Today on The Sound of Books with Fred Kasten, the new book from New Orleans native and University of North Carolina English and American Studies professor Ruth Salvaggio, Hearing Sappho in New Orleans: The Call of Poetry from Congo Square to the Ninth Ward.
This week on The Reading Life: Jesuit High School English teacher Geoff Wyss, author of How, a terrific new story collection, and New Orleans native Ruth Salvaggio, author of Hearing Sappho in New Orleans: The Call of Poetry from Congo Square to the Ninth Ward.
Christopher Reeve played Superman in Richard Donner's 1978 film. Larry Tye has written a new biography of the Man of Steel.
Credit Anonymous / AP
Superman first appeared in the June 1938 edition of Action Comics.
Credit Anonymous / AP
Larry Tye is the author of several biographies, including <em>The Father of Spin: Edward L. Bernays and the Birth of Public Relations</em>, <em>Home Lands: Portraits of the New Jewish Diaspora </em>and <em>Satchel: The Life and Times of an American Legend. </em>
Eighty years ago, Jerry Siegel and Joe Shuster created the iconic comic book character Superman, but it took several years of rejections before they finally sold him to Detective Comics Inc. in 1938. The distinctive superhero made his first appearance in the comics in June 1938 — and since then has appeared in radio dramas, TV shows, video games, newspaper comics and countless films.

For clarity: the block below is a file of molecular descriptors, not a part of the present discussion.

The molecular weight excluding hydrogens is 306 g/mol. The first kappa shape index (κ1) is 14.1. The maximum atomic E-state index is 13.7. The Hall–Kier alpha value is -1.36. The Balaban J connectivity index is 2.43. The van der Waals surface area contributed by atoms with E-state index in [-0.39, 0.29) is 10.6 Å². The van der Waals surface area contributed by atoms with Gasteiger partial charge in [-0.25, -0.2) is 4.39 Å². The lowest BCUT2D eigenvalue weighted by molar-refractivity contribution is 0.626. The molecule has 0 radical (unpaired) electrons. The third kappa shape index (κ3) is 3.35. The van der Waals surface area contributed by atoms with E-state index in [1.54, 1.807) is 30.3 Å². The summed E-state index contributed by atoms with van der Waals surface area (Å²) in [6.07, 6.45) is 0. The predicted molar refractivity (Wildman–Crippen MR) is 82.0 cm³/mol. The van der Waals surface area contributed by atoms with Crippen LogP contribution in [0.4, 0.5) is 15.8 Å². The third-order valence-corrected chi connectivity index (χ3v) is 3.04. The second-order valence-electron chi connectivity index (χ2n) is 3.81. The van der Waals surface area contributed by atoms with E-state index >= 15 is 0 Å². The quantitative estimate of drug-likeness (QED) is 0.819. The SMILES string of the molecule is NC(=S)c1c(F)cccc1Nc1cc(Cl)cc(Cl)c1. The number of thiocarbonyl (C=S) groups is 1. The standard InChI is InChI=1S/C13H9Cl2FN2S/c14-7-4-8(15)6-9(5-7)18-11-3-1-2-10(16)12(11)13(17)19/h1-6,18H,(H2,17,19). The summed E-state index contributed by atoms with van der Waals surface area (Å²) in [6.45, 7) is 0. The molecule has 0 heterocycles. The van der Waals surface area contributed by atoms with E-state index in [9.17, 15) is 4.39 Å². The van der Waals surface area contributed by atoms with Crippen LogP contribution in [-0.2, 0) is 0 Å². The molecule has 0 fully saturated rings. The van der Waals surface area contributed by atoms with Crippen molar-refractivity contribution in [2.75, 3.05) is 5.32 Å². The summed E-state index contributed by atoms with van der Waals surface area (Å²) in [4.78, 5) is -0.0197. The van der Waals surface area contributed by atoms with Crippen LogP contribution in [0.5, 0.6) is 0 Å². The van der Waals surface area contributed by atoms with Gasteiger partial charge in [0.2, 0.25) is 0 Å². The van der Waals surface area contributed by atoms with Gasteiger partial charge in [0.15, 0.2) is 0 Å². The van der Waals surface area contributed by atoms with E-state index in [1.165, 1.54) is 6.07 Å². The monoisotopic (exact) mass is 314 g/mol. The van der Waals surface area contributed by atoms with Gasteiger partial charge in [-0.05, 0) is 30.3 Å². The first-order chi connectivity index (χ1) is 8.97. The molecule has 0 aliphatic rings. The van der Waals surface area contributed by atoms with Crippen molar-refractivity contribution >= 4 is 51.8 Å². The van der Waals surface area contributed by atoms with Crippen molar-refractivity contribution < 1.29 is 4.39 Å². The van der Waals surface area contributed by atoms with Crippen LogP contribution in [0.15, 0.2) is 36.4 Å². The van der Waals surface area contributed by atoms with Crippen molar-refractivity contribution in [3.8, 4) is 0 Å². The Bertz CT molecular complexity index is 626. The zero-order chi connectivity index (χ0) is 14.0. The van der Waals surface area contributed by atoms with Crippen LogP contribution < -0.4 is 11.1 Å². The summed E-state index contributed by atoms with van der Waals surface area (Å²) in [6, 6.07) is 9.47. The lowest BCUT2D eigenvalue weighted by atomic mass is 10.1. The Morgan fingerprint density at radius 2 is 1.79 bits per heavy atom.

Science fiction is often a genre in conversation with itself; from Terry Pratchett's Discworld novels to Galaxy Quest, from The Walking Dead to The Purple Rose of Cairo, it thrives on metatext and a love of details. It's a place inhabited by loyal, passionate fans who are nonetheless acutely aware of — and happy to question — the minutiae of what they love.
In fact, it's a show's biggest fans who are most likely to be watching a starship crew suit up for a mission and asking the screen, "All three top-ranking officers are going? Really?"
This week on The Reading Life: Ron Thibodeaux, author of Hell or High Water: How Cajun Fortitude Withstood Hurricanes Rita and Ike, and Michael Allen Zell, who’s coordinating the New Orleans celebration of Bloomsday on June 16. Plus we check in at the Summer Reading Kick-off party at Latter Library.
This week on The Reading Life: Neighborhood Story Project founder Abram Himelstein talks about the Big Write-A-Thon coming up June 10. And we’ll hear Fred Kasten’s Sound of Books interview with Philip Palmedo, who’s written a new biography of New Orleans sculptor Lin Emery. Susan also has some recommendations for Summer reading.
With farmers market tables piled high, watch the produce fly. These are peak season weeks crying out for fun in the kitchen. But, if the fresh aroma of peaches, blueberries and basil is not enough to inspire you to cook, consider next Saturday’s annual cookbook swap.
At the Saturday morning market in the New Orleans Warehouse District, festivities centered around the launch of the 2012 wooden token. At market, this is how shoppers convert plastic credit and debit currencies into market money. Last year, the market converted almost $400,000 in wooden coins.